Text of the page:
Rue Mohr's 115kaudio Captures Audio as Serial Data — and Plays It Back with a Resistor and Capacitor

Captured via a Microchip ATtiny13, these data streams are fed into a two-component "1-bit" DAC to turn them back into audio again.

Gareth Halfacree
1 month agoMusic / HW101

Maker Rue Mohr has created what could be the most unexpected audio device, using an encoder to turn music into serial data and a simple resistor-capacitor (RC) filter to turn it back into recognizable sound once again: 115kaudio.

"I came up with an encoder that can turn audio into a 115,200 baud serial stream that when played back thru an RC filter, recovers the audio," Mohr explains of the project, which he further describes as a "1 bit ADC [Analog to Digital Converter] that frames [the] result as serial data."

This is a music player with a difference: you're hearing a raw serial data stream, with only a simple RC low-pass filter applied. (📹: Rue Mohr)

The hardware on the encoder side of the project is a Microchip ATtiny13, which is used to provide a real-time serial stream of the encoded audio. "The schematic is quite simple," Mohr writes, "the only reason I used a microcontroller was the knock out the start and stop bits for me."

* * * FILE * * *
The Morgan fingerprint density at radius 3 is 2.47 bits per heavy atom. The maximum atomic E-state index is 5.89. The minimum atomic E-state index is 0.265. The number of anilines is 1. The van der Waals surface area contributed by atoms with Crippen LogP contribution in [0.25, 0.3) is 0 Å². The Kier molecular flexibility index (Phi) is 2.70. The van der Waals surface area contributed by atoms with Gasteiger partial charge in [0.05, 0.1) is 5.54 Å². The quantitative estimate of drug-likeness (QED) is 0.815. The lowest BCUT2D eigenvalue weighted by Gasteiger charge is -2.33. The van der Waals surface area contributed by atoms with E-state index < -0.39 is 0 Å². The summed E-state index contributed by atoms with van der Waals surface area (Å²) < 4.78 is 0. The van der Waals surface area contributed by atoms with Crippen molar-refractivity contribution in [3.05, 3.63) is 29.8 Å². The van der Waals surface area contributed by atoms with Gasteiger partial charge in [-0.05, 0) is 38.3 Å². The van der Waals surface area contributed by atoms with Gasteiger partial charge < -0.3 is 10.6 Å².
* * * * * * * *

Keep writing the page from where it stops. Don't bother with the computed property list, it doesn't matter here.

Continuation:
The microcontroller, with additional hardware to provide a low-pass filter and to rebias the input to 2.5V, is connected to a host PC and a serial connection opened at 115,200 bits per second, eight bit, no parity, one stop and start bit — typically written as 115200 8N1. Audio captured by the encoder on a 3.5mm jack is streamed as serial data to the host, where it can be written to a file for later playback.

The hardware on the decoder side, by contrast, is as simple as recreating the low-pass filter used for the encoder — one resistor and one capacitor. When connected to the transmit pin of the host machine's serial port — or a USB to UART adapter, if no physical TTL serial pins are available — the captured audio data can be streamed to the decoder and heard coming through connected speakers.

"This is the first 8N1 1-bit audio stream ever made," Mohr claims, "'cause nobody was stupid enough to try it yet. Be aware that the levels coming out of this are 3V, which is REALLY hot for an audio signal, you will want to make sure that either the volume of what you play it to is quite far down, or that you use a voltage divider to scale it a bit."

Schematics for the project, along with the source and pre-compiled firmware for the ATtiny13 firmware driving the encoder, are available in Mohr's GitHub repository under an unspecified license; more information is available in the maker's Mastodon thread.

Gareth Halfacree
Freelance journalist, technical author, hacker, tinkerer, erstwhile sysadmin. For hire:
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